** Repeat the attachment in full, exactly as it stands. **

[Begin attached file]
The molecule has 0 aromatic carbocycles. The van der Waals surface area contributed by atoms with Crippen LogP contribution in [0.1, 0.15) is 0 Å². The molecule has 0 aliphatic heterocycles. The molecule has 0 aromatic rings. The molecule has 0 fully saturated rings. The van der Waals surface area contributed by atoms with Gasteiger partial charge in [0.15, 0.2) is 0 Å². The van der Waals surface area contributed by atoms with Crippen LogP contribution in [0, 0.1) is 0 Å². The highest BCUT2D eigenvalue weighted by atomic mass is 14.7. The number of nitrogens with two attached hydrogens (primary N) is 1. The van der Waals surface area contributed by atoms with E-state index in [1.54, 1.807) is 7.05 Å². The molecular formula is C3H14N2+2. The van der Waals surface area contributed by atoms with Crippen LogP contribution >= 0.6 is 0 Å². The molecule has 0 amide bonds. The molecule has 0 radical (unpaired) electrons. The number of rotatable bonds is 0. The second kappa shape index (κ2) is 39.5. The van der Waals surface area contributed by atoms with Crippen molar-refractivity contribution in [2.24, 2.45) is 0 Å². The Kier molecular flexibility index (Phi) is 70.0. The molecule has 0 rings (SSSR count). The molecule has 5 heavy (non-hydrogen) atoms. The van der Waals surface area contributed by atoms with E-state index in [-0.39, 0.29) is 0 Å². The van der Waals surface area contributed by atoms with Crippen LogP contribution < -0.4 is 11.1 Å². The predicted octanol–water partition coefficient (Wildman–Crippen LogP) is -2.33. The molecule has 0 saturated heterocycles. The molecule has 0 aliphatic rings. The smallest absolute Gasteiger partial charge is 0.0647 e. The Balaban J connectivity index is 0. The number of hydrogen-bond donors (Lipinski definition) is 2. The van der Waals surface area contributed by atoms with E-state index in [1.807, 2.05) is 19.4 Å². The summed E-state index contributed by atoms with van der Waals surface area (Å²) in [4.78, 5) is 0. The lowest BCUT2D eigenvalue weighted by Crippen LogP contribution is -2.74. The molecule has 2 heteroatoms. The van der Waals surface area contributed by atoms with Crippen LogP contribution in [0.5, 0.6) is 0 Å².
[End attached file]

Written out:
The molecule has 0 aromatic carbocycles. The van der Waals surface area contributed by atoms with Crippen LogP contribution in [0.1, 0.15) is 0 Å². The molecule has 0 aliphatic heterocycles. The molecule has 0 aromatic rings. The molecule has 0 fully saturated rings. The van der Waals surface area contributed by atoms with Gasteiger partial charge in [0.15, 0.2) is 0 Å². The van der Waals surface area contributed by atoms with Crippen LogP contribution in [0, 0.1) is 0 Å². The highest BCUT2D eigenvalue weighted by atomic mass is 14.7. The number of nitrogens with two attached hydrogens (primary N) is 1. The van der Waals surface area contributed by atoms with E-state index in [1.54, 1.807) is 7.05 Å². The molecular formula is C3H14N2+2. The van der Waals surface area contributed by atoms with Crippen LogP contribution >= 0.6 is 0 Å². The molecule has 0 amide bonds. The molecule has 0 radical (unpaired) electrons. The number of rotatable bonds is 0. The second kappa shape index (κ2) is 39.5. The van der Waals surface area contributed by atoms with Crippen molar-refractivity contribution in [2.24, 2.45) is 0 Å². The Kier molecular flexibility index (Phi) is 70.0. The molecule has 0 rings (SSSR count). The molecule has 5 heavy (non-hydrogen) atoms. The van der Waals surface area contributed by atoms with E-state index in [-0.39, 0.29) is 0 Å². The van der Waals surface area contributed by atoms with Crippen LogP contribution < -0.4 is 11.1 Å². The predicted octanol–water partition coefficient (Wildman–Crippen LogP) is -2.33. The molecule has 0 saturated heterocycles. The molecule has 0 aliphatic rings. The smallest absolute Gasteiger partial charge is 0.0647 e. The Balaban J connectivity index is 0. The number of hydrogen-bond donors (Lipinski definition) is 2. The van der Waals surface area contributed by atoms with E-state index in [1.807, 2.05) is 19.4 Å². The summed E-state index contributed by atoms with van der Waals surface area (Å²) in [4.78, 5) is 0. The lowest BCUT2D eigenvalue weighted by Crippen LogP contribution is -2.74. The molecule has 2 heteroatoms. The van der Waals surface area contributed by atoms with Crippen LogP contribution in [0.5, 0.6) is 0 Å².